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The Best, Easiest, Hardest, Craziest Thing in the World

I watched you playing on the water's edge and I ached for you.

Dear girls playing in the Carmel surf, April, 2007,

You are extraordinarily beautiful. I noticed that right away. That’s why I took your picture.

But I was sad the day I watched you playing. I kept losing track of your beauty. My heart was aching and so I worried about yours. I thought this: the odds are against you. By the time you’re my age, statistically speaking, one of you will have an unintended pregnancy, one will be sexually assaulted, and two will be divorced. I’ve never seen statistics on the probability of a broken heart, but as I don’t know any women (or men for that matter) who have made it to adulthood with their hearts intact, I’m assuming that, by the time you’re my age, you’ll know that pain, too.

I watched you playing on the water’s edge and I ached for you. I wanted to protect you from a society who will tell you you’re not thin enough, or pretty enough, or successful enough. I wanted to save you from the times you’ll love someone too much, or the times when you’ll look at the hurt in another person’s eyes and know that you didn’t love them enough. I wished there was a way to steer you clear of all the tiny endings in life that aren’t really tiny at all; they just look that way because we grownups have all mastered the art of the brave smile and the flippant, reveal-nothing response.

I wished you would never become good at pretending to be okay.

It was my anniversary the day I watched you. It was my anniversary and watching you made me cry. I wanted to warn you about love, how brutal it is, how confusing, and indiscriminate, and unfair. I wanted to tell you that love is the best, easiest, hardest, craziest thing in the world. That there is nothing more worth having and nothing more devastating to lose, and that’s true no matter how strong you are, no matter how gifted and stable and sensible; love is bigger and tougher than you.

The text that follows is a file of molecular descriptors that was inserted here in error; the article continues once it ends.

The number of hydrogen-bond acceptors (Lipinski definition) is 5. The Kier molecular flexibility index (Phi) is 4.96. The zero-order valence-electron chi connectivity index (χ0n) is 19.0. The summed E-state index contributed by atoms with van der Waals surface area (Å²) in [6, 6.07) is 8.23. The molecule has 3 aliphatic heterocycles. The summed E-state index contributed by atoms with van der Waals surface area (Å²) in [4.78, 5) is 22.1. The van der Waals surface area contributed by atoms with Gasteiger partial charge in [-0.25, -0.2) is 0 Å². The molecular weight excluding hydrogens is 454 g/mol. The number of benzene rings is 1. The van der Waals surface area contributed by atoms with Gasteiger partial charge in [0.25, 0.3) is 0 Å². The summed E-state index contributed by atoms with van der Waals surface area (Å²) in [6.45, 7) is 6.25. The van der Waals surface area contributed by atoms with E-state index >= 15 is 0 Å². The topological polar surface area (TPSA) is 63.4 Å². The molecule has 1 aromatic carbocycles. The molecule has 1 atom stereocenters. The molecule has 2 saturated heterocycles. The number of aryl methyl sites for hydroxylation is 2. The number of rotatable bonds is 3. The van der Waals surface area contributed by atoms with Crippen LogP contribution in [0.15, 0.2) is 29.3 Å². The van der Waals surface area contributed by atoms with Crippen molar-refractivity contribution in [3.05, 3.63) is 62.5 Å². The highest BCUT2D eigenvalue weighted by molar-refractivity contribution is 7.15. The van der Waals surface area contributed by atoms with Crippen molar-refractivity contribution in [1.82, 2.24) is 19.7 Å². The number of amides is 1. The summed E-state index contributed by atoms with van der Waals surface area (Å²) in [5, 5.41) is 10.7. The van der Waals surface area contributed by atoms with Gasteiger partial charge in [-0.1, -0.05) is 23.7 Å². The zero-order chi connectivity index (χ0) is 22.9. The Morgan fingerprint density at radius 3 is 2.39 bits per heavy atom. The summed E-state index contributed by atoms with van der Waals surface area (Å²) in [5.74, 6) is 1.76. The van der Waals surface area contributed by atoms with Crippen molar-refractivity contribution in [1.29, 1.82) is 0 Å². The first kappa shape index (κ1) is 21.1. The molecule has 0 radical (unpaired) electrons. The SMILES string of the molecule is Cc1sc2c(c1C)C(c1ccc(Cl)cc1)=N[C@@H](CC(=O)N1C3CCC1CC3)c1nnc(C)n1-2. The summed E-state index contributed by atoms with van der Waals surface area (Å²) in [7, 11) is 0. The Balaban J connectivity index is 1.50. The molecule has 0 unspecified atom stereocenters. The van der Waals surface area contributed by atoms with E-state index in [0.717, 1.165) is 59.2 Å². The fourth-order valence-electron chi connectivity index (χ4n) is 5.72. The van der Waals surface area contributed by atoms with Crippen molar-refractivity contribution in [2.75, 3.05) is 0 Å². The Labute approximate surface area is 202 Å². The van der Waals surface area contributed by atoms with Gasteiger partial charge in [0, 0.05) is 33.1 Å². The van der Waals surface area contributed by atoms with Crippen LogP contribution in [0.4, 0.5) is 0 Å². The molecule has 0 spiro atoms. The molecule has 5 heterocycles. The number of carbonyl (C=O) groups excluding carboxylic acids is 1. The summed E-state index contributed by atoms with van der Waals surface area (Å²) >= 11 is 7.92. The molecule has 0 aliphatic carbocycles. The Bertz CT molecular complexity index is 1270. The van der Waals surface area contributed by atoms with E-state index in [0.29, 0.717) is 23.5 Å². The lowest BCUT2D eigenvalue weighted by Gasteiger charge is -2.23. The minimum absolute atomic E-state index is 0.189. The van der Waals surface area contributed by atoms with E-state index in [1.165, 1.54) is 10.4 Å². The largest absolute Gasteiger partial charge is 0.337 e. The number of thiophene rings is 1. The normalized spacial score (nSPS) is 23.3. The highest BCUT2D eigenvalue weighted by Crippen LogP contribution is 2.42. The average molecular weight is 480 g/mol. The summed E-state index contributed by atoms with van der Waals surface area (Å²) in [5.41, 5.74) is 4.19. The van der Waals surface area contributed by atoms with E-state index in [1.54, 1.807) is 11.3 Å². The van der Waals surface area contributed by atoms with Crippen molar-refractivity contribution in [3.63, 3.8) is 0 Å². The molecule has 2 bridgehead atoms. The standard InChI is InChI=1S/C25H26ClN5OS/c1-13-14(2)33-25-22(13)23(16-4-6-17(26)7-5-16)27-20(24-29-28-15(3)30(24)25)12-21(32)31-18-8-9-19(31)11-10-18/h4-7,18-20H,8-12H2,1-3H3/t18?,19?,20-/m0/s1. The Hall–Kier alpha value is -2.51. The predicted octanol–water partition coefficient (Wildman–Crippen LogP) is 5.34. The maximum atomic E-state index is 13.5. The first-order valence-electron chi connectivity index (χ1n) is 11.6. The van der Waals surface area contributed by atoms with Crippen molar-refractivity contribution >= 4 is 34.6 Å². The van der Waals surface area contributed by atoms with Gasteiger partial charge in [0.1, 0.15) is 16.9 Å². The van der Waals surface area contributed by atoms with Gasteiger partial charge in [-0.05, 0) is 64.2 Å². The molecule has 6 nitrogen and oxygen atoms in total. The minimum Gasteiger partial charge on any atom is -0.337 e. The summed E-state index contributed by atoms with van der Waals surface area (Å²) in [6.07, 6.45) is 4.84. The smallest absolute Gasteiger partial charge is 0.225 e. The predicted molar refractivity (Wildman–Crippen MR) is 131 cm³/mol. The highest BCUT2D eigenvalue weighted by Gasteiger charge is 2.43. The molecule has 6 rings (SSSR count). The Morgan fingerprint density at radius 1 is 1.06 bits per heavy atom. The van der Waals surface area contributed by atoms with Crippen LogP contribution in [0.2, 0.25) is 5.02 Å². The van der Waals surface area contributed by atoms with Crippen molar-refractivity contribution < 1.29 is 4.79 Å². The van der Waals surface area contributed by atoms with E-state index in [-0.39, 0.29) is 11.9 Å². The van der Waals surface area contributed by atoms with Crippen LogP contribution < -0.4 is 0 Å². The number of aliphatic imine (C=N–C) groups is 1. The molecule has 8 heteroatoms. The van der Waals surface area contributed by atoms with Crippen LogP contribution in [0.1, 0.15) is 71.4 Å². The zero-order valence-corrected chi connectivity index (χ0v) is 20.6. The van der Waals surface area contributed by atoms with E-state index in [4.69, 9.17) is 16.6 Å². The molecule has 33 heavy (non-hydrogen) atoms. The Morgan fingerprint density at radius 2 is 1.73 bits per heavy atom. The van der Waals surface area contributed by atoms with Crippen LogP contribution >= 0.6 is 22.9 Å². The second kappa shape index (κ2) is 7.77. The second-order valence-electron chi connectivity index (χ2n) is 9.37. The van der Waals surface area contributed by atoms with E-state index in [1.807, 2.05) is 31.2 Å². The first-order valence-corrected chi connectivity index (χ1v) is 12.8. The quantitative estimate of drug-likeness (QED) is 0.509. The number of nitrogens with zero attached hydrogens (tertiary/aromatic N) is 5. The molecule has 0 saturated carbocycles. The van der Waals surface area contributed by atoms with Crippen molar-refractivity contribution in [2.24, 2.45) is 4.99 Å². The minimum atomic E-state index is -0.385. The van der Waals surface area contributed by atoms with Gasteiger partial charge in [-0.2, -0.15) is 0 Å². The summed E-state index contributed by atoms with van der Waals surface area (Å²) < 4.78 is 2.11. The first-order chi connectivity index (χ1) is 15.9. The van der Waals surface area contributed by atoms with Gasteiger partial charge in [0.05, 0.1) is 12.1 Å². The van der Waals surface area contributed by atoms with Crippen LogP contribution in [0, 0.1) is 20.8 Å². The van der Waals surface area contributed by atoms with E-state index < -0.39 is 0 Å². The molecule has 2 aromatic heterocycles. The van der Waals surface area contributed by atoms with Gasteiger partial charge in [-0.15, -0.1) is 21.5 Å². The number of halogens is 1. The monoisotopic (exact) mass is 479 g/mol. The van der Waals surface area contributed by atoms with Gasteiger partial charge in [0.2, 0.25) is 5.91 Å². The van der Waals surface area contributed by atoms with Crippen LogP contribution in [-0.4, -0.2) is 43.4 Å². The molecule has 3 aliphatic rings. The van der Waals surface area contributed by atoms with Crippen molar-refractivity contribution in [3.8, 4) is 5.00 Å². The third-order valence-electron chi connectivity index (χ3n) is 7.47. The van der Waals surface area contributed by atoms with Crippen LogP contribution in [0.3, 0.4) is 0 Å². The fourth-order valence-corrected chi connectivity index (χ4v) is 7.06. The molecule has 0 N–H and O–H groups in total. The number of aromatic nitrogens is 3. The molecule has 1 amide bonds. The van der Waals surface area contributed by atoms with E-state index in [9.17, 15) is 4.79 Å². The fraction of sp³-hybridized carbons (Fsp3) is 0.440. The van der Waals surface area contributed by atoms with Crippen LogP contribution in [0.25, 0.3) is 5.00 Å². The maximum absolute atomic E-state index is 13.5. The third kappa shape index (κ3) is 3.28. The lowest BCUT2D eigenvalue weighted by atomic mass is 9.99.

That’s what I was thinking, watching you play – how love can be such a bully – and then my husband held my hand. It was his anniversary, too. He held my hand and we didn’t say anything, even though there were a lot of things that still needed to be said. We were all talked out by then. Love is like that too. It can break you open and empty you out in the blink of an eye. We were pretty empty, but we still had that, his impulse to reach out, mine to reach back. That was something.

And we had you, filling up the moment in a way we couldn’t, extraordinarily beautiful, goosebump happy, daring the ocean to touch you, knowing it would, your nervousness building inside you as you waited between waves, building and then rising up, spilling out each time the water splashed against your legs (somehow, magically, a surprise every time), your peels of laughter filling the air like notes from the wildest song.



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